Macklemore & Ryan Lewis Push Boundaries on ‘This Unruly Mess I’ve Made’
It’s hard to mention the current state of hip-hop without bringing up Macklemore’s name. The 32-year-old Seattle native took the rap game by storm in 2012, alongside producer Ryan Lewis, with the debut LP, The Heist -- all while remaining an independent act. The jazzy horns of “Thrift Shop” or the chorus chant of “Can’t Hold Us” were inescapable soon after. Macklemore proved in a very short time that he could make hits.
The album was so well-received that it earned the duo a Grammy for Best Rap Album in 2014. While some rap fans thought they were deserving of the honor and others were hoping Kendrick Lamar went home with the win, the hip-hop duo got hit with tons of hip-hop head backlash for beating out K.Dot's debut masterpiece, good kid, m.A.Ad. city. Whether to duck the criticism or not, the duo seemed to completely disappear from rap until resurfacing with the announcement of a new album, This Unruly Mess I’ve Made.
The title of the album is incredibly fitting based on Macklemore’s experiences over the past two-and-a-half years. His rise to rap superstardom ruffled more than a few feathers. Questions of race, style and radio-friendly content seemed to turn the rap game on its head thanks to the sheer impact of The Heist. However, on This Unruly Mess I’ve Made, the rapper aims to answer those questions while still driving home the hits.
“Light Tunnels,” the effort's opening track, wastes no time picking up where the MC last left, specifically at the 2014 Grammy Awards. The track walks through the specifics of Macklemore and Ryan Lewis winning the prestigious award and the uncomfortable environment big award shows create. This is a flawless example of micro-storytelling that leads to a bigger message. Macklemore has this type of song structure perfected down to a science. He starts with intricately describing a small scale event but then builds up to a conclusion, which carries a much larger and significant meaning.
The lead single, “Downtown” is clearly attempting to bring back the feeling “Thrift Shop” provided in 2012. Sure, it has a big chorus with easy-to-follow lyrics about mopeds but the jerky rhyme pattern in addition to Melle Mel, Grandmaster Caz and Kool Moe Dee delivering lyrics unison and and Foxy Shazam's Eric Nally soaring vocals comes off like a track featured in a Broadway musical. The song runs for far too long without really accomplishing anything substantial. Yet the single will ultimately get more people listening to the album because of its grandiosity.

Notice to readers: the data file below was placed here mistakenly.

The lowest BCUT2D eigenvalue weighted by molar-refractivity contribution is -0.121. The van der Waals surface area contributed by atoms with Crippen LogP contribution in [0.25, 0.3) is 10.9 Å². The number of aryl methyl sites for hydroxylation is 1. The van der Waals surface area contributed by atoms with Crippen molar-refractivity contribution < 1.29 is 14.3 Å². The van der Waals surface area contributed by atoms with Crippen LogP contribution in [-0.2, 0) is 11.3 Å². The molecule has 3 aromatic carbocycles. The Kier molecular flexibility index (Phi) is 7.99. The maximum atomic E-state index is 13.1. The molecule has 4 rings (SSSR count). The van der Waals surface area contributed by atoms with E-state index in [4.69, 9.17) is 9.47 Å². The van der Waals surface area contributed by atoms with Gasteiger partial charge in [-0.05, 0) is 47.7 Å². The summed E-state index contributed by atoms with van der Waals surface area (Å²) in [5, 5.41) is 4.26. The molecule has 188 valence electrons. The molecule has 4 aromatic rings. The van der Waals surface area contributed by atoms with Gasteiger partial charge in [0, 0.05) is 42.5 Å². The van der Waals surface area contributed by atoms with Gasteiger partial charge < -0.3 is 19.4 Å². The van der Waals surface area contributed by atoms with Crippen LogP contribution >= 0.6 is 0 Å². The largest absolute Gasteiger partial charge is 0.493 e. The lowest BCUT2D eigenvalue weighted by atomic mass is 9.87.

More of the same carefree, truncated bars appear on songs like “Dance Off” and “Let’s Eat," with the latter of the two being surprisingly strong. Rapping about the increasingly common struggle between eating poorly and wanting to get into shape is a feat not many rappers have tackled. Let’s be honest, how many times have you heard one of today’s most successful rappers say “I was gonna get skinny for the summer/I was gonna start doing my crunches/But looking down at my stomach/I'mma go to the beach, but I'm not taking my shirt off in public.” It’s a welcomed change to hear a light-hearted track like this in the midst of the album’s primarily heavy subject matter.
Macklemore is truly at his most comfortable on this album when he is rapping about real tangible issues at hand. He has a very forward way of articulating an issue that is clearly close to home. “Kevin” with Leon Bridges finds Macklemore breaking down the quandaries of substance abuse -- much like he did on 2010’s “Otherside.” The heaviest of all is the album’s final track, “White Privilege II.” Released earlier this year, the song received a completely polarizing reception. Some critics claimed he was just projecting white guilt while others acknowledged his honest confession. Either way, he made the right choice by placing it last on this LP because the lines are so explicit and the message is so poignant that it’s hard to listen to anything else after. Regardless of anyone’s opinion on the actual issue, it works perfectly as the conclusion to an air-clearing album.
The rapper also manages to sprinkle in some subtle flexing on a few tracks. “Brad Pitt’s Cousin” is a playful, satirical record that hypothetically boasts Macklemore as Brad Pitt’s cousin. “Every white dude in America went to the barber shop/Give me the Macklemore haircut" is the most braggadocios line he delivers. He takes it up a notch, however, on “Bolo Tie” with YG. The haunting beat and aggressive delivery are new for the rhymer but clearly serve as an opportunity to poke his chest out and remind hip-hop why he isn’t just the nice white guy from Seattle.
If there is one major takeaway from Macklemore and Ryan Lewis’ This Unruly Mess I’ve Made, it’s that they aren’t just here by a fluke. For the most part, the songs are put together for a cohesive listen. His rap skills are put to the test on a variety of different beats, tones, subject matters and emotions -- all of which are executed with precision. The album isn’t necessarily a classic, or better than The Heist, but it does prove Macklemore is here to stay.
See 40 Hip-Hop Albums Turning 20 in 2016